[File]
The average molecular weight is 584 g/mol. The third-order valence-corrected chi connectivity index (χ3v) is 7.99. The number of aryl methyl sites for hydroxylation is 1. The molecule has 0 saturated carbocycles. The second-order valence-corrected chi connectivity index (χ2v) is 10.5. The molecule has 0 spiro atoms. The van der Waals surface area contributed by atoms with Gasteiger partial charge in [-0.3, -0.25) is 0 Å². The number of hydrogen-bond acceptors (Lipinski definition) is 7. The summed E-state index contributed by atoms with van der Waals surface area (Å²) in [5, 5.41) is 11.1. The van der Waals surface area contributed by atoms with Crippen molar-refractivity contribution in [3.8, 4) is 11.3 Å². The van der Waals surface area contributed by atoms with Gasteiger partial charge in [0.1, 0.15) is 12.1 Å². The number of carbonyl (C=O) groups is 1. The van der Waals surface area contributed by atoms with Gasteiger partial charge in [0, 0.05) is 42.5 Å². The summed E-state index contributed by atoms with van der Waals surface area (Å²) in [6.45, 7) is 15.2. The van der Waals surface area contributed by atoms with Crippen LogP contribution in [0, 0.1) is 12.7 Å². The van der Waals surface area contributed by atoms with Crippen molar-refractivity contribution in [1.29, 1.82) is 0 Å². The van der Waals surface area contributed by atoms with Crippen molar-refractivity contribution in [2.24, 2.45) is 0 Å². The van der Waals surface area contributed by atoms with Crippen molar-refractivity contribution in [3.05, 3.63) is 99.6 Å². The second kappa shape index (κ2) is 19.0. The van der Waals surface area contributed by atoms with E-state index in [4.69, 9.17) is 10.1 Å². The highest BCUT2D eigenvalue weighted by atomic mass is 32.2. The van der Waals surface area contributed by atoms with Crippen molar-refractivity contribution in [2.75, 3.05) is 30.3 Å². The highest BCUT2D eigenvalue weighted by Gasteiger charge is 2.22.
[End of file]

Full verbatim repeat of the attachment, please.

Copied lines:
The average molecular weight is 584 g/mol. The third-order valence-corrected chi connectivity index (χ3v) is 7.99. The number of aryl methyl sites for hydroxylation is 1. The molecule has 0 saturated carbocycles. The second-order valence-corrected chi connectivity index (χ2v) is 10.5. The molecule has 0 spiro atoms. The van der Waals surface area contributed by atoms with Gasteiger partial charge in [-0.3, -0.25) is 0 Å². The number of hydrogen-bond acceptors (Lipinski definition) is 7. The summed E-state index contributed by atoms with van der Waals surface area (Å²) in [5, 5.41) is 11.1. The van der Waals surface area contributed by atoms with Crippen molar-refractivity contribution in [3.8, 4) is 11.3 Å². The van der Waals surface area contributed by atoms with Gasteiger partial charge in [0.1, 0.15) is 12.1 Å². The number of carbonyl (C=O) groups is 1. The van der Waals surface area contributed by atoms with Gasteiger partial charge in [0, 0.05) is 42.5 Å². The summed E-state index contributed by atoms with van der Waals surface area (Å²) in [6.45, 7) is 15.2. The van der Waals surface area contributed by atoms with Crippen LogP contribution in [0, 0.1) is 12.7 Å². The van der Waals surface area contributed by atoms with Crippen molar-refractivity contribution in [1.29, 1.82) is 0 Å². The van der Waals surface area contributed by atoms with Crippen molar-refractivity contribution in [2.24, 2.45) is 0 Å². The van der Waals surface area contributed by atoms with Crippen molar-refractivity contribution in [3.05, 3.63) is 99.6 Å². The second kappa shape index (κ2) is 19.0. The van der Waals surface area contributed by atoms with E-state index in [4.69, 9.17) is 10.1 Å². The highest BCUT2D eigenvalue weighted by atomic mass is 32.2. The van der Waals surface area contributed by atoms with Crippen molar-refractivity contribution in [2.75, 3.05) is 30.3 Å². The highest BCUT2D eigenvalue weighted by Gasteiger charge is 2.22.